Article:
15 May 2019

Brussels protects multinationals instead of citizens

Bastiaan van Apeldoorn

The 'populist rebellion' against the current European Union is often mentioned in the same breath as the fear of globalisation. The answer from the existing political elite, headed up by French president Emmanuel Macron, who in his own country is pushing through harsh neoliberal reforms, is that it is precisely the EU that can protect people from globalisation. This kind of prattle, however, can be consigned to the dustbin. 

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30 April 2019

Netherlands must reject trade treaty with Canada

When the city of Hamburg decided to introduce stricter environmental regulations in order to protect, amongst other things, access to drinking water, energy giant Vattenfall registered a protest. The company demanded a cool €1.4 billion, because it perceived the reform as a threat to potential future profits. The case was in the end hastily settled and Hamburg came away with nothing worse than a scare, but the city did readjust its environmental regulations. As a result, the German government was in its turn subject to a legal complaint from the European Commission, on the grounds that the country no longer fulfilled the requirements of the EU Habitats Directive. This is just one of countless examples of investors from outside the country in question claiming enormous damages for the simple reason that a decision, taken democratically, has put downward pressure on its expected profits. Even when this does not lead to an verdict favourable to the plaintiff, it sometimes manages to seriously undermine democracy.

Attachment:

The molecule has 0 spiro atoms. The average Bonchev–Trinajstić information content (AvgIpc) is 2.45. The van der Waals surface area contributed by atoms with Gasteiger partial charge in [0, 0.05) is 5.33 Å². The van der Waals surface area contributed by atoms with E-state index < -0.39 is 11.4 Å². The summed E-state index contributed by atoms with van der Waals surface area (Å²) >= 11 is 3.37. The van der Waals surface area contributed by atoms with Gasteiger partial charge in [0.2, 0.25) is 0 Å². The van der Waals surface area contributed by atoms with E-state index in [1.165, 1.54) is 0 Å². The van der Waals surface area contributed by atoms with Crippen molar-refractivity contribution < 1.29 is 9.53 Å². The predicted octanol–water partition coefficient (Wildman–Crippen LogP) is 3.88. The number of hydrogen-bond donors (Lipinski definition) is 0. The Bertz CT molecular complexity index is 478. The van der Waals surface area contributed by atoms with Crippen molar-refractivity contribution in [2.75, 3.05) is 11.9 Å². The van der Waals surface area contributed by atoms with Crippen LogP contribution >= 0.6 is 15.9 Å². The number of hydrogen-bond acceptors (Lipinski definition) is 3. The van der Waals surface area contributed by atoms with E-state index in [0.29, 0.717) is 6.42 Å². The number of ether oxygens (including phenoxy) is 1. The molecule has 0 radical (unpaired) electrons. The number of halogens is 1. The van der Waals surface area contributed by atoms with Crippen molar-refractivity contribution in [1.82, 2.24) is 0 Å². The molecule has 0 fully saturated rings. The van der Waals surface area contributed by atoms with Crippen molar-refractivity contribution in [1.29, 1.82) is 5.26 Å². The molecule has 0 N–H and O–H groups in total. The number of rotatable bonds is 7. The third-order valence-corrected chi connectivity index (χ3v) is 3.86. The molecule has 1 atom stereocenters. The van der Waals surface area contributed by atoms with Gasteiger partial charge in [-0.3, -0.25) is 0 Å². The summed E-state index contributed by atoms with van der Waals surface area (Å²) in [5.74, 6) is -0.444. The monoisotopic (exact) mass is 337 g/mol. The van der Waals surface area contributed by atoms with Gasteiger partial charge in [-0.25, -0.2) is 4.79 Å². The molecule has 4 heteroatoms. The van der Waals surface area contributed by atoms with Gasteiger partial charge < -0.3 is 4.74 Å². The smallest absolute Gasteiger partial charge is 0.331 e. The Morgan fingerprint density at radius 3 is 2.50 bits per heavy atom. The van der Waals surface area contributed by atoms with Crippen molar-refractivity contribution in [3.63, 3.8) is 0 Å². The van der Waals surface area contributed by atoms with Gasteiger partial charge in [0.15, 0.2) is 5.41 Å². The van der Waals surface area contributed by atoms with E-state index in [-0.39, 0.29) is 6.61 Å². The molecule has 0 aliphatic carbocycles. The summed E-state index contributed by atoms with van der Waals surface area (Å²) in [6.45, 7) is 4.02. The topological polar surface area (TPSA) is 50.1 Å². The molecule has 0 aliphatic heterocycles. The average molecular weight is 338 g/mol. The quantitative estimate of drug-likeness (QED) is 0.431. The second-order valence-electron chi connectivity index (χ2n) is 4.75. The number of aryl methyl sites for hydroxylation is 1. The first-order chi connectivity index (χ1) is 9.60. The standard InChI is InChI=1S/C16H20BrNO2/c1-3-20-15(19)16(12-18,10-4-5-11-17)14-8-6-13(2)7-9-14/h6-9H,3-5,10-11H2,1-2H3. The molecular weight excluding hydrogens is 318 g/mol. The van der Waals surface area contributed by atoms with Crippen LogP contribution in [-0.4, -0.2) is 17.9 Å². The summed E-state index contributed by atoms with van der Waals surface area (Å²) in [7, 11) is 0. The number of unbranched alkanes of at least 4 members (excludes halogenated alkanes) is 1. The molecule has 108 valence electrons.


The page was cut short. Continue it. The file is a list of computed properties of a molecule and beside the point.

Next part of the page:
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23 April 2019

SP Euro-MPs Anne-Marie Mineur and Dennis de Jong talk about their work in the European Parliament

Don't forget! On 23rd May elections will be held for the European Parliament. The SP's two MEPs are both standing down, and as well as offering a few tips to those who will be seeking to replace them, they discuss their achievements.

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14 April 2019

Transparency behind closed doors?